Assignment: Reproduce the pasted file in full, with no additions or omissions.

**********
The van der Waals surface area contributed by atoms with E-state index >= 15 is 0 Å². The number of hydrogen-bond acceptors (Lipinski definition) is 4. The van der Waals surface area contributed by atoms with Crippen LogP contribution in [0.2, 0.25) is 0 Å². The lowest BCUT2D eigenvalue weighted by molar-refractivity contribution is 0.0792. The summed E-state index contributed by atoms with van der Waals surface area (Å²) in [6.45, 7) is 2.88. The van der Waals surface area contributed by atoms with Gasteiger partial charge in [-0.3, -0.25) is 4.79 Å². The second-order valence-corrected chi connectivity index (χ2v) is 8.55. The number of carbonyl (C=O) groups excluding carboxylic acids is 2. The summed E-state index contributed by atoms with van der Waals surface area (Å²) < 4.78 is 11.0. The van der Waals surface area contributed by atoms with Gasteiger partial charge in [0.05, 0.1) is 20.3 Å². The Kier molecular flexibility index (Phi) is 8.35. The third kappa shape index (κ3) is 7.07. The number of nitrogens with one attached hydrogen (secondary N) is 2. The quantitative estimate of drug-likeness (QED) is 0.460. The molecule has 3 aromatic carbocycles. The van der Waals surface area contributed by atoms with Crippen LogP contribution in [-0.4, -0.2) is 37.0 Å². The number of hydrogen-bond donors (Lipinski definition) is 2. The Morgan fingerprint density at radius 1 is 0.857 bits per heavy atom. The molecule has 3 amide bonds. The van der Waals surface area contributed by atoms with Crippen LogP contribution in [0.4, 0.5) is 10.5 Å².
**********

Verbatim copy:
The van der Waals surface area contributed by atoms with E-state index >= 15 is 0 Å². The number of hydrogen-bond acceptors (Lipinski definition) is 4. The van der Waals surface area contributed by atoms with Crippen LogP contribution in [0.2, 0.25) is 0 Å². The lowest BCUT2D eigenvalue weighted by molar-refractivity contribution is 0.0792. The summed E-state index contributed by atoms with van der Waals surface area (Å²) in [6.45, 7) is 2.88. The van der Waals surface area contributed by atoms with Gasteiger partial charge in [-0.3, -0.25) is 4.79 Å². The second-order valence-corrected chi connectivity index (χ2v) is 8.55. The number of carbonyl (C=O) groups excluding carboxylic acids is 2. The summed E-state index contributed by atoms with van der Waals surface area (Å²) < 4.78 is 11.0. The van der Waals surface area contributed by atoms with Gasteiger partial charge in [0.05, 0.1) is 20.3 Å². The Kier molecular flexibility index (Phi) is 8.35. The third kappa shape index (κ3) is 7.07. The number of nitrogens with one attached hydrogen (secondary N) is 2. The quantitative estimate of drug-likeness (QED) is 0.460. The molecule has 3 aromatic carbocycles. The van der Waals surface area contributed by atoms with Crippen LogP contribution in [-0.4, -0.2) is 37.0 Å². The number of hydrogen-bond donors (Lipinski definition) is 2. The Morgan fingerprint density at radius 1 is 0.857 bits per heavy atom. The molecule has 3 amide bonds. The van der Waals surface area contributed by atoms with Crippen LogP contribution in [0.4, 0.5) is 10.5 Å².